CREATIVE WRITING

Creative writing should be entirely optional, though an English exam may currently require you to write a little story to test your compositional techniques. Such a story need not be of high quality, nor need it be structured particularly well, but it should demonstrate that you have a reasonable idea of what you are trying to do, and there is no reason why you shouldn't add comments in brackets as you go along to explain what you would change if you were allowed to edit it properly: you are after all only writing the first draft of a story, and even the best writers can produce pretty awful output if they put pen to paper without spending hours planning things out in their heads first. If the only stories you want to write in your life are those necessary to pass exams, then skip the next two paragraphs and focus your attention on rule number one.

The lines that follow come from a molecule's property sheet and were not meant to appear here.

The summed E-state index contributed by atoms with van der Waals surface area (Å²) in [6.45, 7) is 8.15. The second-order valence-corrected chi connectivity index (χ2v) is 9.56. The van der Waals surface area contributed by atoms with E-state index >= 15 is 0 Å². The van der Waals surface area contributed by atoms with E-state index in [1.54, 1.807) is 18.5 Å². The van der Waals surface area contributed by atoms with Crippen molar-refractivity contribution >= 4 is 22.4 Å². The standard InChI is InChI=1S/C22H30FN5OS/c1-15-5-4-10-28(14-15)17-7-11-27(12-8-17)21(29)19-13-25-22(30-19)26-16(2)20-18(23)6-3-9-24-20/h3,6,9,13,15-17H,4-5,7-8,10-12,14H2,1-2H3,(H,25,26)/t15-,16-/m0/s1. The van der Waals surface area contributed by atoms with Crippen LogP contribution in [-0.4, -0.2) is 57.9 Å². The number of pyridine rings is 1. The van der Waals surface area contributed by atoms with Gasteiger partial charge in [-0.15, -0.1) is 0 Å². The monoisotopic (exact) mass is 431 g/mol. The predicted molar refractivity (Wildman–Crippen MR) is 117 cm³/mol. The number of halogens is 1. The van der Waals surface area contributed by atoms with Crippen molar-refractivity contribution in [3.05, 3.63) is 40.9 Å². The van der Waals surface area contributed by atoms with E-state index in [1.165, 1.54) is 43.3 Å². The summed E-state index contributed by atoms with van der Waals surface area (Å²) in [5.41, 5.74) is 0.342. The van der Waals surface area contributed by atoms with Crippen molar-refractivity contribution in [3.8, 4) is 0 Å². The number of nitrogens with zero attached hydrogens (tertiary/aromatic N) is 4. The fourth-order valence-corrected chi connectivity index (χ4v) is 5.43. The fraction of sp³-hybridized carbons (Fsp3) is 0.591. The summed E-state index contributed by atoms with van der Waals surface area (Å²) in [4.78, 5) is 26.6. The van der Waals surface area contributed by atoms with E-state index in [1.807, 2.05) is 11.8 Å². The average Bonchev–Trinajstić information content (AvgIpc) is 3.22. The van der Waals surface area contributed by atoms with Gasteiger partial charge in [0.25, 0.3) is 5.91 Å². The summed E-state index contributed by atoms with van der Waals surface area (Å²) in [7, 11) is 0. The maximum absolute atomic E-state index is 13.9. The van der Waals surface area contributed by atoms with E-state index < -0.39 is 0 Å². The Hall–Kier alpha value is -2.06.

indentGood writing is hard, particularly fiction. If you plan to be a writer, you would do well to learn the rules as early in life as possible, to study the books which have inspired you so that you understand how they work, and to practise writing. The act of writing a book can be sufficient to train a writer how to write well, but because only the last few chapters are likely to be up to scratch, the book will then need to be rewritten, and that's usually a horrendous task because you'll find yourself spending most of your time trying to salvage good bits from the first draft which are no longer compatible with the new version: you could end up taking ten years to write a book which could otherwise have been completed in one. It is far better to learn the craft beforehand, perhaps by starting out with short stories: then if you write a novel later on you will not get bogged down in issues relating to style and technique and will instead be able to concentrate fully on getting the story to work properly. In any case, a good novel usually needs to be planned extremely carefully, with hundreds of ideas being collected in notebooks over many years so that there is no danger of the story taking a wrong turn or running dry. If you haven't already done so, a good way to start out is by writing down your own life story: the sooner you get round to collecting your early memories in this way, the less danger there is of you losing them, and events which you have lived through for real will be infinitely more valuable as a source for your writing than any imaginary happenings you try to invent.